Rose’s attempt to curb Noah’s carelessness with his money — she tells Caroline to keep any change she finds in his pockets when doing the laundry — sets in motion a series of events that will threaten to rupture the uneasy truce that exists among the musical’s emotionally isolated but interdependent characters, yoked together by economic necessity in 1963 Louisiana. But this development doesn’t prove to be the catalyst that sets these characters along unexpected paths; it merely darkens and deepens the established contours of their relationships, and underscores the economic deprivation that has poisoned Caroline’s spirit.
“All changes come from small changes,” sings the Supremes-like chorus in the opening scene of the second act. But the only progress charted by Caroline is of a sad and dubious kind; change, for Caroline, is only for the worse. She begins taking home the quarters and dimes to give her kids a much-needed treat, but when Noah leaves a $20 bill in his pocket, the conflict leads to a confrontation in which hateful words are exchanged.
It is an ugly moment, but an oddly unmoving one — Kushner is so scrupulous in refusing to sentimentalize the relationship between Caroline and Noah, ostensibly the focus of the musical, that there isn’t much to be sundered. (And Caroline’s tongue has been so persistently sharp that her outburst of anti-Semitism isn’t quite the shock it might be.) Caroline’s subsequent song of self-flagellation is similarly a big moment — splendidly delivered in Pinkins’ quietly forceful performance — that is more an intellectual than an emotional occasion for the audience.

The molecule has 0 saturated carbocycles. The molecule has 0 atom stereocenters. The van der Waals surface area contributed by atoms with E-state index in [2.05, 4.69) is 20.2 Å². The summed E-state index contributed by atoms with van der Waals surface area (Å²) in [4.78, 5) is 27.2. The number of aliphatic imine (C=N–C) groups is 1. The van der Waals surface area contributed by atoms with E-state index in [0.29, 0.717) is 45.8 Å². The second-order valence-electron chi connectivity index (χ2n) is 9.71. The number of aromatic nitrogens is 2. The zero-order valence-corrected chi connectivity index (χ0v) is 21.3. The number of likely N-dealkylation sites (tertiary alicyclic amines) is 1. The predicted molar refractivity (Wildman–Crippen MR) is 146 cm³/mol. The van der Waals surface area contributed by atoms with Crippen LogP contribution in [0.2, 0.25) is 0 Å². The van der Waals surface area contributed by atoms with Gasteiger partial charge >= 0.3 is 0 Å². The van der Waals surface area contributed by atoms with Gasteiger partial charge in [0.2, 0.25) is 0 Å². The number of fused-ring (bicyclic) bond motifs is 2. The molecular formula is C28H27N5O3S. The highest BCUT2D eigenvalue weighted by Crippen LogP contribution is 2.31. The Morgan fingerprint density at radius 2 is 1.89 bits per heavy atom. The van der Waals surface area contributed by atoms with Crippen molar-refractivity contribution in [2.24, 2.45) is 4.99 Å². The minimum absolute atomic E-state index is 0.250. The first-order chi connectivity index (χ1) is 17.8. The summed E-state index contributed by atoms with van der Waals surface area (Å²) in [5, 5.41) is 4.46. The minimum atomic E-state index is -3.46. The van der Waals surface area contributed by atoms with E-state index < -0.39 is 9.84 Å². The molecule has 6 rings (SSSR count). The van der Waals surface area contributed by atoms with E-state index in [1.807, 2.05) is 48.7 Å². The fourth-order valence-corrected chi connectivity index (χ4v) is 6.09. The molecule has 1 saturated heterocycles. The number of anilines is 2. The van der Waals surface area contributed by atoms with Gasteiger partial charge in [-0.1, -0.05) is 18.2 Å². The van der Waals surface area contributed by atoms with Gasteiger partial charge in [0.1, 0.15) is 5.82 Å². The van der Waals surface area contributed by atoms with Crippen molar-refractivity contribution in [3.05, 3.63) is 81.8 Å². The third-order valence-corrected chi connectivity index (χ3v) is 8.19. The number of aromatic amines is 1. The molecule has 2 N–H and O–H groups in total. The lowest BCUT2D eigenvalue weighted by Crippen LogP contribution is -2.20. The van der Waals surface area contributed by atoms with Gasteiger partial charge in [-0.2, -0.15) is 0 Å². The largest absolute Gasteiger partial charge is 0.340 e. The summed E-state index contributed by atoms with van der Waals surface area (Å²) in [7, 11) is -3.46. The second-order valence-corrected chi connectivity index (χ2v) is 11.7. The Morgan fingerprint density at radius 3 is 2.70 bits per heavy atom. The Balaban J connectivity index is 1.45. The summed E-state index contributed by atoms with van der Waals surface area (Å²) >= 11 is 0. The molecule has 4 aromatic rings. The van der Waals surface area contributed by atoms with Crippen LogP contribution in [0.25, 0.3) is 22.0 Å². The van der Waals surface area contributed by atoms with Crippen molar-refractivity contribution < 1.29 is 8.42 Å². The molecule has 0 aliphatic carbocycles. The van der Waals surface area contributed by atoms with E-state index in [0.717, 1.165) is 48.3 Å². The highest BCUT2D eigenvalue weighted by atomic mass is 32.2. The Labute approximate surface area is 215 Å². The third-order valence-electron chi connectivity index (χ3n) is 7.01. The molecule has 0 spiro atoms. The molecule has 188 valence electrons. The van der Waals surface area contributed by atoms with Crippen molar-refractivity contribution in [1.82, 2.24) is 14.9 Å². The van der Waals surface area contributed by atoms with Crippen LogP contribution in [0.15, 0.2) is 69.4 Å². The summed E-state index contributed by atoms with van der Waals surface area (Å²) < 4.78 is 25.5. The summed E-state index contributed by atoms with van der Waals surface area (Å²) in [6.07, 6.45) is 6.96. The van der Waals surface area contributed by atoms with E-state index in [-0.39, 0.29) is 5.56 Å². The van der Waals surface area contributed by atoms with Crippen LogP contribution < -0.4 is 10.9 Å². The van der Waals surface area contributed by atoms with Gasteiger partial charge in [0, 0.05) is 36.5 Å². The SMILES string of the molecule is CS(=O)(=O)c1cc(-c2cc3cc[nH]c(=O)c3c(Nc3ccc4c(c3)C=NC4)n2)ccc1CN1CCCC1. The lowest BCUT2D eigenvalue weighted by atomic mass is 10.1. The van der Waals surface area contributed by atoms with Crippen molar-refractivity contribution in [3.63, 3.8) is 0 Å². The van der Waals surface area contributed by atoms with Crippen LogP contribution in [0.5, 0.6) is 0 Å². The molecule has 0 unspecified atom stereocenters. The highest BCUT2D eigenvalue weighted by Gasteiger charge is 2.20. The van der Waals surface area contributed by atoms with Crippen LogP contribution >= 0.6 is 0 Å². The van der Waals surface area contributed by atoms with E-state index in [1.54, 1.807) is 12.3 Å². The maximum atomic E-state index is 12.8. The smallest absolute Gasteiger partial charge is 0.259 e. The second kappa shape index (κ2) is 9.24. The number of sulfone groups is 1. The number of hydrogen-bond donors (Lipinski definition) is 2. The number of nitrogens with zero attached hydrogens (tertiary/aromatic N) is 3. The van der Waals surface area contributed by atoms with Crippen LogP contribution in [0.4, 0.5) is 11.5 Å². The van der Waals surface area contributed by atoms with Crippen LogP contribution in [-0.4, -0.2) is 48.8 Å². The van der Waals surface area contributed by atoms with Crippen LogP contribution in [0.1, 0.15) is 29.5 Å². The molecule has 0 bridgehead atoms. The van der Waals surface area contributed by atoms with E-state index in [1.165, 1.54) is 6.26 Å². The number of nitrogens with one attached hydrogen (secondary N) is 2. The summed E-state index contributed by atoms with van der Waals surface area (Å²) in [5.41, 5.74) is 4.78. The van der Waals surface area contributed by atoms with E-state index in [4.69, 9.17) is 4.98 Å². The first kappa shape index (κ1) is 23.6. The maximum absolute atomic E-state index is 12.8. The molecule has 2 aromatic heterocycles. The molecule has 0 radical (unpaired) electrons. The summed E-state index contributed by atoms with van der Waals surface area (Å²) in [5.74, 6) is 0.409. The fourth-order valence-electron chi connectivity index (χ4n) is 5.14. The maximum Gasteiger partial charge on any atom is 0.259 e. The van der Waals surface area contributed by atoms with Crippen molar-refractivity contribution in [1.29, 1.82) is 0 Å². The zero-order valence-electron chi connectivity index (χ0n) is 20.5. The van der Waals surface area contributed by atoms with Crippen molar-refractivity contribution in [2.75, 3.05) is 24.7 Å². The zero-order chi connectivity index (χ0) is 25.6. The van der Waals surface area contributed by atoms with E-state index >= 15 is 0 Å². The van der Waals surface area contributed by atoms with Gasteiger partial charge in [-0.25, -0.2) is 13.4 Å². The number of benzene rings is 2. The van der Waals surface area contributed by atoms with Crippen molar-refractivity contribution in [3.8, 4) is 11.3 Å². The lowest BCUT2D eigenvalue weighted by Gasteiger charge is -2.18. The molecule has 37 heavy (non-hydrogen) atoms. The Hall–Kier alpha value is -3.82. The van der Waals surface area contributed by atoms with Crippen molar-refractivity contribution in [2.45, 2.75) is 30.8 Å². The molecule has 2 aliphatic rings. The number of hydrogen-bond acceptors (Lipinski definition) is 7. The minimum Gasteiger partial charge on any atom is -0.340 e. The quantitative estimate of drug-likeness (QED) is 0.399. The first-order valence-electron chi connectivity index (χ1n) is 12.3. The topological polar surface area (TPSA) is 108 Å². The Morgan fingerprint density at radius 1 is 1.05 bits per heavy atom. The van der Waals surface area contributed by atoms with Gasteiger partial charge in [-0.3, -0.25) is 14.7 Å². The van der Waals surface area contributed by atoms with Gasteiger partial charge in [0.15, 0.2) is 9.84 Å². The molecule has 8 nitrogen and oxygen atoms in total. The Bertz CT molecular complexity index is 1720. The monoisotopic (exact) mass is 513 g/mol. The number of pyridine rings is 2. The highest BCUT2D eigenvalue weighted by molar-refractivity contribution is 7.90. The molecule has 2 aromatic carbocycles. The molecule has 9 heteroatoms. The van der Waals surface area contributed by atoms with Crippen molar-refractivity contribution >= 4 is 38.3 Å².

Caroline repudiates the hate that has burst from her heart at the prospect of even a small financial windfall. But she renounces hope with it, too: “Some folks do all kinds of things/and black folks someday live like kings/and someday sunshine shine all day … but not for me, not not for me!” Only her children will reap the benefits of the coming changes. It is Emmie, a subsidiary character, who closes the musical on its note of uplift.
As is to be expected from Kushner, “Caroline, or Change” is acute in its analysis of a complicated social ecosystem. It is smart and often witty, too, in its observation of the wary, rarely explored interaction between liberal Jewish culture of the 1960s and the black culture of the South. But it’s hard to shake the sense that the musical is more successful at dissecting social dynamics than bringing to full theatrical life the human beings caught up in them.
In truth, to this observer, the character of Caroline almost seems to have been distorted by the unflinching clarity of the author’s gaze: Kushner is careful to bring forth for our understanding the forces that have shaped Caroline — that have broken her spirit — but he’s left a vital element out of her character, one that leaves an emotional hole at the center of his musical: a heart.